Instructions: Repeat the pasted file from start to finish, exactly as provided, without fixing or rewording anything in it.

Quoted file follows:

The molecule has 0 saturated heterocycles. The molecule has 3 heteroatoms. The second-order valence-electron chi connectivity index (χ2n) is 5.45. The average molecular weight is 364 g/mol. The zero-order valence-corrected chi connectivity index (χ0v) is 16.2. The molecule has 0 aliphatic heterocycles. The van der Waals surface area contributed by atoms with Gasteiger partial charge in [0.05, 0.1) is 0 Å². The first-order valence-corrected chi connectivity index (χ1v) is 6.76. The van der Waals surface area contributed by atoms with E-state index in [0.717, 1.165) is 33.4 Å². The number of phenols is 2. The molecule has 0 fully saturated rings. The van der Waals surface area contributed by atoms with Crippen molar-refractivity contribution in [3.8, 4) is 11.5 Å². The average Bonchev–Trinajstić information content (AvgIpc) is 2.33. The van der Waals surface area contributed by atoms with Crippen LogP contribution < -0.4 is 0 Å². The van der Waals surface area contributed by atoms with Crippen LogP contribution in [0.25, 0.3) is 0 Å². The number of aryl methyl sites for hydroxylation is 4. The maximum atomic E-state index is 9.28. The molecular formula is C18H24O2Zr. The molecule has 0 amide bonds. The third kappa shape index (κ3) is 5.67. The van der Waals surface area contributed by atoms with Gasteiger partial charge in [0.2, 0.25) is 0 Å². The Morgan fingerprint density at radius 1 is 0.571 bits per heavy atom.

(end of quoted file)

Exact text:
The molecule has 0 saturated heterocycles. The molecule has 3 heteroatoms. The second-order valence-electron chi connectivity index (χ2n) is 5.45. The average molecular weight is 364 g/mol. The zero-order valence-corrected chi connectivity index (χ0v) is 16.2. The molecule has 0 aliphatic heterocycles. The van der Waals surface area contributed by atoms with Gasteiger partial charge in [0.05, 0.1) is 0 Å². The first-order valence-corrected chi connectivity index (χ1v) is 6.76. The van der Waals surface area contributed by atoms with E-state index in [0.717, 1.165) is 33.4 Å². The number of phenols is 2. The molecule has 0 fully saturated rings. The van der Waals surface area contributed by atoms with Crippen molar-refractivity contribution in [3.8, 4) is 11.5 Å². The average Bonchev–Trinajstić information content (AvgIpc) is 2.33. The van der Waals surface area contributed by atoms with Crippen LogP contribution < -0.4 is 0 Å². The van der Waals surface area contributed by atoms with Crippen LogP contribution in [0.25, 0.3) is 0 Å². The number of aryl methyl sites for hydroxylation is 4. The maximum atomic E-state index is 9.28. The molecular formula is C18H24O2Zr. The molecule has 0 amide bonds. The third kappa shape index (κ3) is 5.67. The van der Waals surface area contributed by atoms with Gasteiger partial charge in [0.2, 0.25) is 0 Å². The Morgan fingerprint density at radius 1 is 0.571 bits per heavy atom.